Large or small, electrical contracting companies rely on trucks to transport personnel, equipment, tools and supplies to job sites. The way vehicles are equipped to fit individual needs affects how efficiently electricians in the field do their work.
Full-size pickups and vans are the basic work vehicles for electrical contractors, and cab-over truck chassis with utility bodies and boxes are also popular alternatives. Cab-over truck chassis can be fitted with a variety of optional bodies that are larger than conventional vans and allow workers to stand upright inside the van.
While vans remain in wide use, enclosed service bodies are increasingly popular. Utility bodies provide covered and secure storage for tools, parts and supplies. A variety of body styles permit vehicles to be upfitted to individual needs.
“Enclosed service bodies provide a completely enclosed work and cargo area similar to a van, but have the added advantage of exterior storage compartments for easy access of frequently used items,” said Debbie Hartranft, vice president of marketing for Reading Truck Body. “And they provide increased storage capacity for greater flexibility and increased efficiency for transporting necessary tools to job sites.”
Hybrid van bodies with service compartments on the lower half provide the convenience and versatility of having access to a large cargo area as well as outside service body compartments, Hartranft said.
“In addition,” she continued, “manufacturers have introduced aerodynamic styling in service bodies. While traditional service bodies continue to be extremely popular, sleek new body designs offer consumers an alternative.”
Hartranft said the advent of powder coat painting has helped increase durability of utility bodies.
“An optional powder coating provides outstanding corrosion protection to various elements, adding years of life to a body,” she said. “Polyester particles, applied with high-voltage spraying equipment, create a smooth and durable white finish, allowing the body to withstand high levels of corrosion protection to salt, chemicals, humidity, scratching and impact, far surpassing that of conventional paint.”
Another option is a lightweight fiberglass body that mounts on a pickup, similar to a camper, and can be removed and replaced while fully loaded. These style bodies are available with basic tradesman packages with adjustable shelving, side doors for access from the outside and drop-down ladder racks, said Steve Cossalter, fleet sales manager for Cargobody USA. Upfit packages are available in various configurations to fit the needs of specific trade applications—including electrical contractors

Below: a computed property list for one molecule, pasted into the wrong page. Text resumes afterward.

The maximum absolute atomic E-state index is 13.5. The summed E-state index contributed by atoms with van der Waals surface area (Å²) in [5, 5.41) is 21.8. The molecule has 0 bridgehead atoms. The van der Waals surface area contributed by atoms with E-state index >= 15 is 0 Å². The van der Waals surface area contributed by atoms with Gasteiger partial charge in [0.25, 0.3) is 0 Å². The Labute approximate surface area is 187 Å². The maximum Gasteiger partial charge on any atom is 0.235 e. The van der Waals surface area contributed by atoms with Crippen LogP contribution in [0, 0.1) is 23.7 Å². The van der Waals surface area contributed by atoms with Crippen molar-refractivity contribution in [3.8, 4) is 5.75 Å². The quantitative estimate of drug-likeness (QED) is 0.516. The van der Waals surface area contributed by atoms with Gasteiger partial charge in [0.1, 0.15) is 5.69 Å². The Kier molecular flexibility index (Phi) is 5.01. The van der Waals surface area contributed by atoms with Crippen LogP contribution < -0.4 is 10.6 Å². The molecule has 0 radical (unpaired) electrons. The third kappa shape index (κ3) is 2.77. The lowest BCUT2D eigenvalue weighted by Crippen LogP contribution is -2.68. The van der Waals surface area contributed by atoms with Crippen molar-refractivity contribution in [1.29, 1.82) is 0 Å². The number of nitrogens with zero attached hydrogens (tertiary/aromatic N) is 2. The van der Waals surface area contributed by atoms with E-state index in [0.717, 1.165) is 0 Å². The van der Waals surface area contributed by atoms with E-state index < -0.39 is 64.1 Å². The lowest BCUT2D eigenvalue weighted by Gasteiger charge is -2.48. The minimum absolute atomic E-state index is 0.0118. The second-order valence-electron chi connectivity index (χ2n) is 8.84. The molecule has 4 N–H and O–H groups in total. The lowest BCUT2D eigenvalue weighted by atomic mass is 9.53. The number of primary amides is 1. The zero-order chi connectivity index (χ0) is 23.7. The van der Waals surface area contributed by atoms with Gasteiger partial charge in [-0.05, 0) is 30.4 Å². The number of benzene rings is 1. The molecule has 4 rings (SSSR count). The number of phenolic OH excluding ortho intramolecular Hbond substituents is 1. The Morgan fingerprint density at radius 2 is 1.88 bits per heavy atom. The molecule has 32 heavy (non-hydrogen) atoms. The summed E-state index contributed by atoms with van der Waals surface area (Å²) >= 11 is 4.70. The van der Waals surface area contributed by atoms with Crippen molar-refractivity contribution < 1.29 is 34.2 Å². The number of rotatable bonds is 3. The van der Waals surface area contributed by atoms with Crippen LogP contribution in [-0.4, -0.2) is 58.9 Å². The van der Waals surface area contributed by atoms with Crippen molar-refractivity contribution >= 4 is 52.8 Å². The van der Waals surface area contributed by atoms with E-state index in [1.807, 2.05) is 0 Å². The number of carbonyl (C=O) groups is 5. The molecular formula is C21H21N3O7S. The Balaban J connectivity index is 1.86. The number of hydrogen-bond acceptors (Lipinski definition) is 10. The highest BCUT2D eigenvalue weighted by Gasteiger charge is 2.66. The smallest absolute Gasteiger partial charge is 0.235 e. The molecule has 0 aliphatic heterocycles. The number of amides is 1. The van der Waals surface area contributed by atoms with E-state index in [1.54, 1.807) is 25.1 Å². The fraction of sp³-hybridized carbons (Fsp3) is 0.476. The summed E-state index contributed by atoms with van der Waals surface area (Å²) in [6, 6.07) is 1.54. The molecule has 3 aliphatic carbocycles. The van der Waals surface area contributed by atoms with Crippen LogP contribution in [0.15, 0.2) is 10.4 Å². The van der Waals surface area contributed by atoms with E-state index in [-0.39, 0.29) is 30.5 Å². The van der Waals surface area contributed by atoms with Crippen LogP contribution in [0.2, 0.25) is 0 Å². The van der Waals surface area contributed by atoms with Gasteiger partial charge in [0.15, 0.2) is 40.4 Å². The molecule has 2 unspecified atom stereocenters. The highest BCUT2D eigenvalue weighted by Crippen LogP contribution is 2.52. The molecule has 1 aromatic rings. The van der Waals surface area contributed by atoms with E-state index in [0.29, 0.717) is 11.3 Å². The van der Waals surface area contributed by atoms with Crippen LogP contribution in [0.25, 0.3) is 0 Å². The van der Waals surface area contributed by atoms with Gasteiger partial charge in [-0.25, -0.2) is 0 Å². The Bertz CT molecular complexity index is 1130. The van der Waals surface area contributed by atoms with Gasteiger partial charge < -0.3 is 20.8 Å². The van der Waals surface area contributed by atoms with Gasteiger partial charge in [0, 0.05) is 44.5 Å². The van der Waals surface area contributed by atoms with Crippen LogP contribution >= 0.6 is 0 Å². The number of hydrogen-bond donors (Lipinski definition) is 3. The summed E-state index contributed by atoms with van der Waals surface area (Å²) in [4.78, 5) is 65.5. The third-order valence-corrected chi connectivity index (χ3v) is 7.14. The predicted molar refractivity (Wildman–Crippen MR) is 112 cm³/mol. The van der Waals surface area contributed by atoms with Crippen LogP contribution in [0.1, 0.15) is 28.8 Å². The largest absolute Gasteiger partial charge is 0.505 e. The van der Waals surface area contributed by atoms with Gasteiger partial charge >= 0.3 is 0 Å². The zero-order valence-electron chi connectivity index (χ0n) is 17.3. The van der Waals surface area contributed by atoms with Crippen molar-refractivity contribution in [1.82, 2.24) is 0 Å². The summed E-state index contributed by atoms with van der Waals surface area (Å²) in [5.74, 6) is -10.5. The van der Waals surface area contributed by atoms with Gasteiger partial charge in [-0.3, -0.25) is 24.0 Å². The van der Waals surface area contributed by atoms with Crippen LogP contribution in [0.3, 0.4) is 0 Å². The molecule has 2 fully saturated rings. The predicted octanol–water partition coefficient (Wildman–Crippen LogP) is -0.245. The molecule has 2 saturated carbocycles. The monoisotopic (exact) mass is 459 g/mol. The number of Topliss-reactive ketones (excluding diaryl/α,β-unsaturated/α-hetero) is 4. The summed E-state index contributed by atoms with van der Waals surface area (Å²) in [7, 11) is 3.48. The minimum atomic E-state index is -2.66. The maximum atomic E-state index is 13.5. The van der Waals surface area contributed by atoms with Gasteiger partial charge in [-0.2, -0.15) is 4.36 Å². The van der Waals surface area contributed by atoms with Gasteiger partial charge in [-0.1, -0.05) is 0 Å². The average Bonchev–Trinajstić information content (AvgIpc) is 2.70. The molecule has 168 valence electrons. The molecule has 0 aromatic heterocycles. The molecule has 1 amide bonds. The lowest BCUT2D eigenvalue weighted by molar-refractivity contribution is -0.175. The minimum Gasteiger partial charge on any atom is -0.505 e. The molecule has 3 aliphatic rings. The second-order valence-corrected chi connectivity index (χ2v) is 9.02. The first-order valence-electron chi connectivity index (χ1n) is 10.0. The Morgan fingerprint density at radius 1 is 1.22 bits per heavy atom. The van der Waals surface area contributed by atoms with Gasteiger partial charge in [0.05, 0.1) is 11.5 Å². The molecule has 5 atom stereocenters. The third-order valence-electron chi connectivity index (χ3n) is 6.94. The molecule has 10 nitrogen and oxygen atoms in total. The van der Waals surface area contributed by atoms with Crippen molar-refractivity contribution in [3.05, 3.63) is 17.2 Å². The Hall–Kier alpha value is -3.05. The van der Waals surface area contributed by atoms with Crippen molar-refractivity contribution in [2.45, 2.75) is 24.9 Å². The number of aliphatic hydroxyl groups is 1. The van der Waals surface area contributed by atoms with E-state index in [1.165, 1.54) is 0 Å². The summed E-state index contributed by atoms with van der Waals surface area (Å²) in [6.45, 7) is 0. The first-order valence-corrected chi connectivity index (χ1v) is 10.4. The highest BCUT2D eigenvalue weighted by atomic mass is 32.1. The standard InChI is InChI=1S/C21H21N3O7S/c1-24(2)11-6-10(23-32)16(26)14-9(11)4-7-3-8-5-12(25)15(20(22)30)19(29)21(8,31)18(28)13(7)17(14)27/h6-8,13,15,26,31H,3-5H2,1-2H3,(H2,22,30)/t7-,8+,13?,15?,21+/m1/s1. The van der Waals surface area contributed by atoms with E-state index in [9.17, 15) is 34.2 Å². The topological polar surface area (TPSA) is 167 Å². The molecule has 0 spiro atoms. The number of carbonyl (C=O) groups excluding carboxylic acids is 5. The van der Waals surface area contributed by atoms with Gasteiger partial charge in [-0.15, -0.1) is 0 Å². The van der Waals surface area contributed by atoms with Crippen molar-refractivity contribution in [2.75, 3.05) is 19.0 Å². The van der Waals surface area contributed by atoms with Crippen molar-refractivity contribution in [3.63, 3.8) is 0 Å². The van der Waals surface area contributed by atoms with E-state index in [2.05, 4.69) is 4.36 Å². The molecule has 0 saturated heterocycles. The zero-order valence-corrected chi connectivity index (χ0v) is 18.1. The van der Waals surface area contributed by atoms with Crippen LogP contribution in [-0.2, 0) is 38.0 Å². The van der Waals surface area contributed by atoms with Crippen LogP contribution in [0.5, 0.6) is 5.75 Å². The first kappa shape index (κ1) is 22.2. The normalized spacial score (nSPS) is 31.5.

“These bodies are popular both with small contractors—because they can remove the bodies and use the trucks for other purposes—as well as with fleet owners,” Cossalter said.
Whether stock van or truck vehicle with box or utility body, upfitting meets specific contractor requirements.
Common upfit products for vans include cab dividers, shelving, drawers, storage bins and file bins, reel holders, ladder racks and conduit carriers. For pickups, cross boxes, floor drawers, conduit carriers and ladder racks are popular.
Product categories haven’t changed dramatically over the past few years, although innovations and improvements make them easier to use and more durable.
While vehicle upfit equipment may appear to be unchanged from the products sold several years ago, there are important differences.
“In general, manufacturers invest a lot of engineering in more efficient use of materials,” said Mark Hassel, marketing manager at Adrian Steel Co. “There is an emphasis on weight consciousness to provide customers maximum payload. Determining the optimum weight of steel for different products is important, and heavier is not necessarily better because it can increase cost and reduce payload capacity of the vehicle.”
Most upfit products still are made primarily of steel, but components of other, lighter materials also are used.
“Shelf bins with plastic dividers are a flexible, lightweight alternative and are designed to allow the user to remove a bin from the truck and take it to the job site,” said Hassel. “With standard dividers, inventory has to be removed and taken to where it will be used. Cab-cargo barriers for years have been all metal with a perforated look-through area. Some newer barriers have clear Lexan window panels, and they are becoming very popular.”
Hardware adds to user convenience. Some door units have door-glide to facilitate opening and closing. Drawers can be closed and locked, closed but unlocked or open and locked.